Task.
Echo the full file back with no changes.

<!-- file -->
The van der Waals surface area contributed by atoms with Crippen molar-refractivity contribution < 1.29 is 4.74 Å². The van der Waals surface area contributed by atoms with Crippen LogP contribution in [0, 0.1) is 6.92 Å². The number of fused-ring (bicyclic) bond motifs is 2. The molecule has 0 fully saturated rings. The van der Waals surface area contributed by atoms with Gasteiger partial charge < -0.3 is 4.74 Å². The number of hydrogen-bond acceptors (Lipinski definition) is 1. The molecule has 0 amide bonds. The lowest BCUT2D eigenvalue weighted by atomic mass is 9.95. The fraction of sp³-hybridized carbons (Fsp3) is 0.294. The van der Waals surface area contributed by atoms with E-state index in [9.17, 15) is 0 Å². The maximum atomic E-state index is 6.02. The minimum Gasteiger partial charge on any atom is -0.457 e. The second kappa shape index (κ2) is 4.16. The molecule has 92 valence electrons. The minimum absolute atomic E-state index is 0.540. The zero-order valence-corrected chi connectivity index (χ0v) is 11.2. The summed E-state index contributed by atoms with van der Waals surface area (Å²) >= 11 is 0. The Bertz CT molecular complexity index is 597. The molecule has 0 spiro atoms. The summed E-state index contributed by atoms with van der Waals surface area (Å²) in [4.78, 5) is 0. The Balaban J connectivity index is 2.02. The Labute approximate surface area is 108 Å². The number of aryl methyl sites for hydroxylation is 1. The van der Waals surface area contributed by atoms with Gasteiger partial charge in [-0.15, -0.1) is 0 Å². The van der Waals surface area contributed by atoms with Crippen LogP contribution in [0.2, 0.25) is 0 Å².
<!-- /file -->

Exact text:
The van der Waals surface area contributed by atoms with Crippen molar-refractivity contribution < 1.29 is 4.74 Å². The van der Waals surface area contributed by atoms with Crippen LogP contribution in [0, 0.1) is 6.92 Å². The number of fused-ring (bicyclic) bond motifs is 2. The molecule has 0 fully saturated rings. The van der Waals surface area contributed by atoms with Gasteiger partial charge < -0.3 is 4.74 Å². The number of hydrogen-bond acceptors (Lipinski definition) is 1. The molecule has 0 amide bonds. The lowest BCUT2D eigenvalue weighted by atomic mass is 9.95. The fraction of sp³-hybridized carbons (Fsp3) is 0.294. The van der Waals surface area contributed by atoms with E-state index in [9.17, 15) is 0 Å². The maximum atomic E-state index is 6.02. The minimum Gasteiger partial charge on any atom is -0.457 e. The second kappa shape index (κ2) is 4.16. The molecule has 92 valence electrons. The minimum absolute atomic E-state index is 0.540. The zero-order valence-corrected chi connectivity index (χ0v) is 11.2. The summed E-state index contributed by atoms with van der Waals surface area (Å²) >= 11 is 0. The Bertz CT molecular complexity index is 597. The molecule has 0 spiro atoms. The summed E-state index contributed by atoms with van der Waals surface area (Å²) in [4.78, 5) is 0. The Balaban J connectivity index is 2.02. The Labute approximate surface area is 108 Å². The number of aryl methyl sites for hydroxylation is 1. The van der Waals surface area contributed by atoms with Gasteiger partial charge in [-0.15, -0.1) is 0 Å². The van der Waals surface area contributed by atoms with Crippen LogP contribution in [0.2, 0.25) is 0 Å².